Orbiting Dicta

Fourth Sunday of the Year

If someone were to ask you on the street “Who was the prophet Zephaniah?” you might be hard pressed for an answer.  There’s no need to blush, because no one else knows either.  Next to nothing is known about him from the book of his name, and nothing at all outside of it.  He appears to have lived around 600 years before the birth of Jesus, around the time a civil war in what we now call Iraq led to the defeat of the Assyrians by the Babylonians and the beginning of a lot of trouble for the people of Israel.  It’s a small world.

Zephaniah 2:3; 3:12-13
1 Cor 1: 26-31
Matthew 5: 1-12

Zephaniah was considered a prophet in the area around Jerusalem.  His book is largely a collection of material found in Isaiah and other older books of the Hebrews.  But his emphasis on humility, lowliness, justice for the oppressed, orphans and widows, on food for the hungry, freedom for captives, and health for the weary and ill, appeals to both Christians and Jews.  It lies at the heart of the Sermon on the Mount, the opening verses of which we have just heard. These famous lines, Matthew’s summary of Jesus’ moral and spiritual teaching, are generally known as the Beatitudes because they begin with a blessing: “Blessed or happy are the poor in spirit.”  It’s a teaching echoed in St. Paul’s letter to the Christians at Corinth as well.

Beatitudes are declarations, even catalogues of blessings, and the bible is full of them.  But in the end, all blessing simply means closeness to God.  For Paul, happiness flows from identification with Christ.  Jesus IS God’s ultimate blessing — God has made Him our wisdom and justice and sanctification and redemption.  The closer we come to Christ, the more blessed we become.  But that means that blessedness is therefore inseparable from persecution, attacks on reputation, and the oppression of poverty, hunger, and grief — and you’ll notice that many of the Beatitudes focus on suffering and loss.

In both Matthew and Luke, the Beatitudes are linked by the word “poor.”  Both point to the oppressed and dispirited classes of the world, those who lack worldly wealth and enjoy no esteem.  Jesus  locates their blessedness in their very lack of fortune and success.  Jesus is telling us is that only to the extent that we see in such events the hidden gift of God’s favor, is it possible to become truly happy.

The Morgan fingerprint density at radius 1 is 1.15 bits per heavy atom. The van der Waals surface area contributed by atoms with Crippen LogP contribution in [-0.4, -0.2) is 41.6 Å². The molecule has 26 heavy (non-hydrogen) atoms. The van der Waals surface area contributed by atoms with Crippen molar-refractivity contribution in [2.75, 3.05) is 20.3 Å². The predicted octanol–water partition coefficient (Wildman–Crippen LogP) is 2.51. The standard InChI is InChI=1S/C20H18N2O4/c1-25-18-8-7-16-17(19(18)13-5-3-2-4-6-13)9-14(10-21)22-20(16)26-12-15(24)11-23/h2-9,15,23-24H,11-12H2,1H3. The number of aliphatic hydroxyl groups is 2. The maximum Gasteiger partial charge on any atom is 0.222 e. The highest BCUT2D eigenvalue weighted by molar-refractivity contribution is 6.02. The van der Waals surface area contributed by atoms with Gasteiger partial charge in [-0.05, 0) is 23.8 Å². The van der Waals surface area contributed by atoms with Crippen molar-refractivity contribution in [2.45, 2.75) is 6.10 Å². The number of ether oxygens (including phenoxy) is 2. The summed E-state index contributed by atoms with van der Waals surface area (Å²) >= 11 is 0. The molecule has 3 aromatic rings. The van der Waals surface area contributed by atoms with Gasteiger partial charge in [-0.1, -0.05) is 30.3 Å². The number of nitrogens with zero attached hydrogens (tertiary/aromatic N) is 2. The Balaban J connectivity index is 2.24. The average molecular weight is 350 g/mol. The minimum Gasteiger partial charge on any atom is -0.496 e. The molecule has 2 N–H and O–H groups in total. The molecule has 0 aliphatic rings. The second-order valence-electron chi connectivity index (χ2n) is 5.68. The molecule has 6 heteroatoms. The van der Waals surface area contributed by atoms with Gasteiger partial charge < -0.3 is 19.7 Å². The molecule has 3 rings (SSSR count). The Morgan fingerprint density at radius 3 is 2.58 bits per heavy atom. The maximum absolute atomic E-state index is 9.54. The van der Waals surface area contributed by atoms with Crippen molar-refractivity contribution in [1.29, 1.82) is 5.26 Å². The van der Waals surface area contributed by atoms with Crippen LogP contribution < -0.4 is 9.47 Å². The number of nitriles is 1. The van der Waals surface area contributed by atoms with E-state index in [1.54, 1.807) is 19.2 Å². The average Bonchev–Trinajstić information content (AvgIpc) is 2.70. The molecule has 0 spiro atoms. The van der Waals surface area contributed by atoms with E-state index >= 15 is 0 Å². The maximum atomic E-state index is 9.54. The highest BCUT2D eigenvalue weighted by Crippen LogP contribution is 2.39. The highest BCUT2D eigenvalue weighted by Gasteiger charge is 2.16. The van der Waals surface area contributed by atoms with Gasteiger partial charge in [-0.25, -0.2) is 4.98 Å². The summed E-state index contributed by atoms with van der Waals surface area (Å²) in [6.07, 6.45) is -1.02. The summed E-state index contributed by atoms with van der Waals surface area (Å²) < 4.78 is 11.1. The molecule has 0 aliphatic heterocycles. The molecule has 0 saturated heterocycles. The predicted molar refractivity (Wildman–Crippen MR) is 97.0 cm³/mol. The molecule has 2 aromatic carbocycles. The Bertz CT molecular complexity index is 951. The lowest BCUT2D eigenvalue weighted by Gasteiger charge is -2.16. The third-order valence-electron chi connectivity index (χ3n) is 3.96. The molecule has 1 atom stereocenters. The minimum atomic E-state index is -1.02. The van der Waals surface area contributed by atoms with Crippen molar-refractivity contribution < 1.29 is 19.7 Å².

He warns us not to look to those who are wealthy, overfed, and carefree to understand happiness.  We should look , rather, to the lives of those whom the world counts worthless or worse.  For the seed of their bliss is hope, watered by faith in God’s promises and the reality of the presence of the Holy Spirit in our midst, and blossoming in love.

Here Jesus subverts the ordinary values and structures of the world and unveils for us in his own life the face of beatitude, the true and original blessing that becomes a channel of further blessing and salvation for all the world.  Nowhere is this more evident than in the sixth beatitude, Blessed are the pure of heart, for they shall see God.

For some reason, it is one of most misrepresented of the beatitudes.  It has nothing to do with sexual matters, for one thing, and for another, it is not about single-heartedness.  It  points back to Psalm 24:3-5 —

Who shall ascend the hill of the LORD?
And who shall stand in God’s holy place?
She who has clean hands and a pure heart,
who does not lift up her soul to what is false,
and does not swear deceitfully.

This is what we have also heard from the book of the prophet Zephaniah:

those who are left in Israel… shall do no wrong and utter no lies, nor shall there be found in their mouth a deceitful tongue. For they shall pasture and lie down, and none shall make them afraid.”  (Zephaniah 3:13-14)

Scripture is telling us here that someone with a clean heart has removed from it the defiling presence of untruth, the tendency to lie, to deceive, and therefore to be blind to the presence of God.  The person with a pure heart is one who loves the truth.

Like Jesus, Zephaniah also expresses a strong bias in favor of the poor and humble of the earth, as if they were not only more in need of cleanness of heart, but more likely to show it.

Seek the LORD, all you humble of the land, who do his commands; seek righteousness, seek humility;… For I will leave in the midst of you a people humble and lowly. (Zeph. 2:3, 3:13)

Here, Paul’s message to the Christians of Corinth comes to mind: when God called out those who were most likely to hear the word of God and keep it, God chose those the world despises.  God chose the foolish I order to confound the wise, the weak in order to shame the powerful, the low-born, those of no account, to humble those who consider themselves something.  And God made Jesus, whom the world hated and destroyed, into our very justice, holiness, and salvation.

We could do a lot worse than listen to what Jesus tells us  and practice it in every area of life.  The smallest lie, the most harmless deceit is a seed of corruption which, nurtured on the desire for reputation, power, and prestige, can swell into full corruption.  Jesus is not telling us to be foolish or silly, much less to speak the truth in such a way as to hurt others or even mislead them.  He is telling us to keep our motives pure.  The rest will take care of itself.